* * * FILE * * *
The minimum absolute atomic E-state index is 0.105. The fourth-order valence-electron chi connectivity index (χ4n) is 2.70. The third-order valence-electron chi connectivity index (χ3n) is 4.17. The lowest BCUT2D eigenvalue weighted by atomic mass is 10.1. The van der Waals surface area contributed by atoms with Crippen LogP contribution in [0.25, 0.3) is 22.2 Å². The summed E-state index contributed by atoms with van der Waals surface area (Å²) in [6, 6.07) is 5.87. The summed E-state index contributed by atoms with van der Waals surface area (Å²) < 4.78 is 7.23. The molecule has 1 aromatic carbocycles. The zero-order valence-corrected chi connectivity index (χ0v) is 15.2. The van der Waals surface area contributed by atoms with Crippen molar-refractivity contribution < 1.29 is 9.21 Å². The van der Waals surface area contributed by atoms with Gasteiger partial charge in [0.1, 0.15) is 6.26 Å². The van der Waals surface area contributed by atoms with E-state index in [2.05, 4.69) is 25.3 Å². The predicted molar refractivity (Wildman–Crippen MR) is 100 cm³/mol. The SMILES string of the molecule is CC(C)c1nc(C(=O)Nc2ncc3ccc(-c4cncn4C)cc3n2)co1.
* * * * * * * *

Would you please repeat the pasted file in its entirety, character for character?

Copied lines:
The minimum absolute atomic E-state index is 0.105. The fourth-order valence-electron chi connectivity index (χ4n) is 2.70. The third-order valence-electron chi connectivity index (χ3n) is 4.17. The lowest BCUT2D eigenvalue weighted by atomic mass is 10.1. The van der Waals surface area contributed by atoms with Crippen LogP contribution in [0.25, 0.3) is 22.2 Å². The summed E-state index contributed by atoms with van der Waals surface area (Å²) in [6, 6.07) is 5.87. The summed E-state index contributed by atoms with van der Waals surface area (Å²) < 4.78 is 7.23. The molecule has 1 aromatic carbocycles. The zero-order valence-corrected chi connectivity index (χ0v) is 15.2. The van der Waals surface area contributed by atoms with Crippen molar-refractivity contribution < 1.29 is 9.21 Å². The van der Waals surface area contributed by atoms with Gasteiger partial charge in [0.1, 0.15) is 6.26 Å². The van der Waals surface area contributed by atoms with E-state index in [2.05, 4.69) is 25.3 Å². The predicted molar refractivity (Wildman–Crippen MR) is 100 cm³/mol. The SMILES string of the molecule is CC(C)c1nc(C(=O)Nc2ncc3ccc(-c4cncn4C)cc3n2)co1.